Tag Archives: drawing

Drive-by muralism: The viewer becomes the producer

When FDR, the biennial art project of the State of Upper Austria, commissioned me to do a series of six murals themed “Uninvited Guests” along Marchtrenk, I carefully shopped for benevolent walls. So I got this grainy-textured, worn-out façade at a crossroads in the very center of the town, which would become shelter for a work of particularly ephemeral character. Lit by the cars’ headlights by night, the scene depicted in the mural became vivid: For a fleeting moment, drivers could see a group of people, burdened with their personal effects, hiking across the village. Only a split second later, and they had already disappeared into the dark again. Technique: tape.

The hosts, the owners, the ghosts

London-based contemporary art theorist Estere Kajema has written a beautiful essay about murals for Arterritory. I’m grateful that my work has been discussed and assessed among the works of Keith Haring, Jean-Michel Basquiat, Ai Weiwei, and Michael Craig-Martin.

There are two very important conclusions in this text. One is about my murals: “By putting images directly onto the walls, Lapschina is almost letting her figures grow free – dogs, magical sword-fighters, gnomes, and even flowers, mountains and trees. These red forms surround and occupy the space, and by doing so they somehow become the hosts, the owners, the ghosts who are attached to the architecture. The characters, which one might be fortunate enough to meet in the stairway of one of these buildings, seem to be participating in some unearthly and transformative performance, completely and utterly revolutionizing the space they are in.”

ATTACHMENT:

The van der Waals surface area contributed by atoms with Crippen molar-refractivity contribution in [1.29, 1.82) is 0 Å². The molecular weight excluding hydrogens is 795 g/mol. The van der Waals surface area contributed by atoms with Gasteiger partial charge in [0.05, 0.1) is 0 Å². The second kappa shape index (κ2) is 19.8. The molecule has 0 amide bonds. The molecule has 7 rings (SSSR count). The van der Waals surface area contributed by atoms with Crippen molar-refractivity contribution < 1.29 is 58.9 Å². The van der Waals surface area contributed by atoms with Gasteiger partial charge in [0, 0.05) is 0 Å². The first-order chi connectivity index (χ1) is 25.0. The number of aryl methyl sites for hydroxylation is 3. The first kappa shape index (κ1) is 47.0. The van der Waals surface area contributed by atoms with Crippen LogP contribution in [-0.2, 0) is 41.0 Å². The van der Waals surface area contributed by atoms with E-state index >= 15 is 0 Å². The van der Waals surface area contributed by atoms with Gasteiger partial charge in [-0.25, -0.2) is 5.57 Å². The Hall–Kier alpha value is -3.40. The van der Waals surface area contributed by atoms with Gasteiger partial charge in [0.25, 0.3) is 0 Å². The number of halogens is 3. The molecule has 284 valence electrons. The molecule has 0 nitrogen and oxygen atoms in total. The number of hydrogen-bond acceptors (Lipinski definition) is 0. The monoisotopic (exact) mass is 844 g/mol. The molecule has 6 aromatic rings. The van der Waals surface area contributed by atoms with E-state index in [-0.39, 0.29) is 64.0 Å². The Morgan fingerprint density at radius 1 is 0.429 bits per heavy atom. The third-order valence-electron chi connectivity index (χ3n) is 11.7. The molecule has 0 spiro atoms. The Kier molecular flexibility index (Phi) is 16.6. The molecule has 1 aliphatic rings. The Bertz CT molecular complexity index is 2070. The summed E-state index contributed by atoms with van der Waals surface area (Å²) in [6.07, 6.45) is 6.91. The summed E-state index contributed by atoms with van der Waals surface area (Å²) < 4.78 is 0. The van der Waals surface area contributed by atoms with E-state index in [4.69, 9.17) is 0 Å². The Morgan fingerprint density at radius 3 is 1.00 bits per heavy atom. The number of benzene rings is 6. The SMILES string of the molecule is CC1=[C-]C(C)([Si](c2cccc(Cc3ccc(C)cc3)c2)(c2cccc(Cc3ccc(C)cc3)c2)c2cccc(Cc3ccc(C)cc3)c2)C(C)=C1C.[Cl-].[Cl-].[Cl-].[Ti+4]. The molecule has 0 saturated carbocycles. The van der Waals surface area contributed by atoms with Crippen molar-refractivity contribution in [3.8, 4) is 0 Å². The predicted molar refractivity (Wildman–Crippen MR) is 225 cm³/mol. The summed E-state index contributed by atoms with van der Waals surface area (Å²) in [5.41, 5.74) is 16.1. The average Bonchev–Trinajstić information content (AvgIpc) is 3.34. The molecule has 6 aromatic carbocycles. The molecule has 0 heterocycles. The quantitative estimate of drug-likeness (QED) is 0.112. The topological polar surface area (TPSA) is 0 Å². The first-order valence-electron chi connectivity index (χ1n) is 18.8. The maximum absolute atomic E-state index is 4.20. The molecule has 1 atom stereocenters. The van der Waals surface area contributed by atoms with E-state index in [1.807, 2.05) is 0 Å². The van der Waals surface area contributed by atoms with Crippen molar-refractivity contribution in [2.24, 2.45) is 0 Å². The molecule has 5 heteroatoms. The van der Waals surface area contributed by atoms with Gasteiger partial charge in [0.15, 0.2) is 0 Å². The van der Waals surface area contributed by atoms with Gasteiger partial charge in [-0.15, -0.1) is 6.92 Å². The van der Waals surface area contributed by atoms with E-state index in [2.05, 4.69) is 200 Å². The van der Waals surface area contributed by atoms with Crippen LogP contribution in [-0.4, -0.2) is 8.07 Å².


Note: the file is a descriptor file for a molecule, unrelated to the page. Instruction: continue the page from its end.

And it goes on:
The other is about the qualities of walls in comparison with relocatable matter: “It is important to understand the crucial difference between a painting or a drawing on a wall, and one done on a piece of paper, canvas, cardboard, or any other surface that can be dismounted or relocated. A message that is conveyed on a wall automatically achieves a different status, even if it happens on a subconscious level. A space that is antipodal to a white cube is a story; it becomes a home, a shelter. A wall that has been transformed by the artist him- or herself is a story and extension of his or her studio work. A voice from beyond, a hint that comes directly from the creator. A thing to remember is that sometimes, walls can tell more than the audience expects them to.”